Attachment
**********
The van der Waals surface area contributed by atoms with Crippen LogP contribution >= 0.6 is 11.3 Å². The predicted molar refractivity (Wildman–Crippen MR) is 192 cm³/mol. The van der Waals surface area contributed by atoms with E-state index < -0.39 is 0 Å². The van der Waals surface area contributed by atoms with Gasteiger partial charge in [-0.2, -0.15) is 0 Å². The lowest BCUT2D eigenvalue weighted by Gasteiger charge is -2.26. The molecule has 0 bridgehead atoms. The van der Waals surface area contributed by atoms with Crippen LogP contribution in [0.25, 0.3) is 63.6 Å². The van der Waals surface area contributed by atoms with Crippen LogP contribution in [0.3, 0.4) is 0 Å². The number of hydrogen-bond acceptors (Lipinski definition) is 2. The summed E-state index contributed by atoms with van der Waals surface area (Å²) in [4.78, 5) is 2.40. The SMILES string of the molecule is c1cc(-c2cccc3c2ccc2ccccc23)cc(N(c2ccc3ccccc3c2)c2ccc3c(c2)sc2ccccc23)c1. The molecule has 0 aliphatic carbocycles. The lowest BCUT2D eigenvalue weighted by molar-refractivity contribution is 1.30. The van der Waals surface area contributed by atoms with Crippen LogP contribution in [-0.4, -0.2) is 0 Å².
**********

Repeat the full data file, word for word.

The van der Waals surface area contributed by atoms with Crippen LogP contribution >= 0.6 is 11.3 Å². The predicted molar refractivity (Wildman–Crippen MR) is 192 cm³/mol. The van der Waals surface area contributed by atoms with E-state index < -0.39 is 0 Å². The van der Waals surface area contributed by atoms with Gasteiger partial charge in [-0.2, -0.15) is 0 Å². The lowest BCUT2D eigenvalue weighted by Gasteiger charge is -2.26. The molecule has 0 bridgehead atoms. The van der Waals surface area contributed by atoms with Crippen LogP contribution in [0.25, 0.3) is 63.6 Å². The van der Waals surface area contributed by atoms with Crippen LogP contribution in [0.3, 0.4) is 0 Å². The number of hydrogen-bond acceptors (Lipinski definition) is 2. The summed E-state index contributed by atoms with van der Waals surface area (Å²) in [4.78, 5) is 2.40. The SMILES string of the molecule is c1cc(-c2cccc3c2ccc2ccccc23)cc(N(c2ccc3ccccc3c2)c2ccc3c(c2)sc2ccccc23)c1. The molecule has 0 aliphatic carbocycles. The lowest BCUT2D eigenvalue weighted by molar-refractivity contribution is 1.30. The van der Waals surface area contributed by atoms with Crippen LogP contribution in [-0.4, -0.2) is 0 Å².